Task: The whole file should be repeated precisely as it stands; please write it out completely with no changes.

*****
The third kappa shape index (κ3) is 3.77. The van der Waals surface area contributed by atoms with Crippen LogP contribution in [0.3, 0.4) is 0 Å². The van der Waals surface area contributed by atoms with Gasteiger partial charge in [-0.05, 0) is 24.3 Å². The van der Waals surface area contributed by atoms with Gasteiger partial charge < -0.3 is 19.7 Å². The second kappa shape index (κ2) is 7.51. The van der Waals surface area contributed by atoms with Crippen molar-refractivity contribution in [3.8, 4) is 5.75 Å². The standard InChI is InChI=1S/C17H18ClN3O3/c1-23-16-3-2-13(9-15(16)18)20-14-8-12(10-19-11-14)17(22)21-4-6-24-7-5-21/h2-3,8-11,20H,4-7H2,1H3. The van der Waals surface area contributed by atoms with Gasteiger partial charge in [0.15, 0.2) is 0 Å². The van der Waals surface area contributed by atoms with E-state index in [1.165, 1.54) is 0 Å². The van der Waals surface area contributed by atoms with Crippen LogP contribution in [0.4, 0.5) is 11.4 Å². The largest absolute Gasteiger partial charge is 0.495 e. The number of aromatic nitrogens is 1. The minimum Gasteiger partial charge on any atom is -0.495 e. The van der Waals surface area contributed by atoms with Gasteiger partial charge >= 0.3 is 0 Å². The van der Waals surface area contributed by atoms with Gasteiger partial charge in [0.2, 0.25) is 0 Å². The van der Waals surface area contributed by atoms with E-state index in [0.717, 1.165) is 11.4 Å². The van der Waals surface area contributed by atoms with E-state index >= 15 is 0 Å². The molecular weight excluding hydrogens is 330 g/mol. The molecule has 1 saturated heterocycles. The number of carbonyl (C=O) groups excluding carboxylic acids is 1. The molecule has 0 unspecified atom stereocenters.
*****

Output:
The third kappa shape index (κ3) is 3.77. The van der Waals surface area contributed by atoms with Crippen LogP contribution in [0.3, 0.4) is 0 Å². The van der Waals surface area contributed by atoms with Gasteiger partial charge in [-0.05, 0) is 24.3 Å². The van der Waals surface area contributed by atoms with Gasteiger partial charge < -0.3 is 19.7 Å². The second kappa shape index (κ2) is 7.51. The van der Waals surface area contributed by atoms with Crippen molar-refractivity contribution in [3.8, 4) is 5.75 Å². The standard InChI is InChI=1S/C17H18ClN3O3/c1-23-16-3-2-13(9-15(16)18)20-14-8-12(10-19-11-14)17(22)21-4-6-24-7-5-21/h2-3,8-11,20H,4-7H2,1H3. The van der Waals surface area contributed by atoms with Gasteiger partial charge in [0.15, 0.2) is 0 Å². The van der Waals surface area contributed by atoms with E-state index in [1.165, 1.54) is 0 Å². The van der Waals surface area contributed by atoms with Crippen LogP contribution in [0.4, 0.5) is 11.4 Å². The largest absolute Gasteiger partial charge is 0.495 e. The number of aromatic nitrogens is 1. The minimum Gasteiger partial charge on any atom is -0.495 e. The van der Waals surface area contributed by atoms with Gasteiger partial charge >= 0.3 is 0 Å². The van der Waals surface area contributed by atoms with Gasteiger partial charge in [0.2, 0.25) is 0 Å². The van der Waals surface area contributed by atoms with E-state index in [0.717, 1.165) is 11.4 Å². The van der Waals surface area contributed by atoms with E-state index >= 15 is 0 Å². The molecular weight excluding hydrogens is 330 g/mol. The molecule has 1 saturated heterocycles. The number of carbonyl (C=O) groups excluding carboxylic acids is 1. The molecule has 0 unspecified atom stereocenters.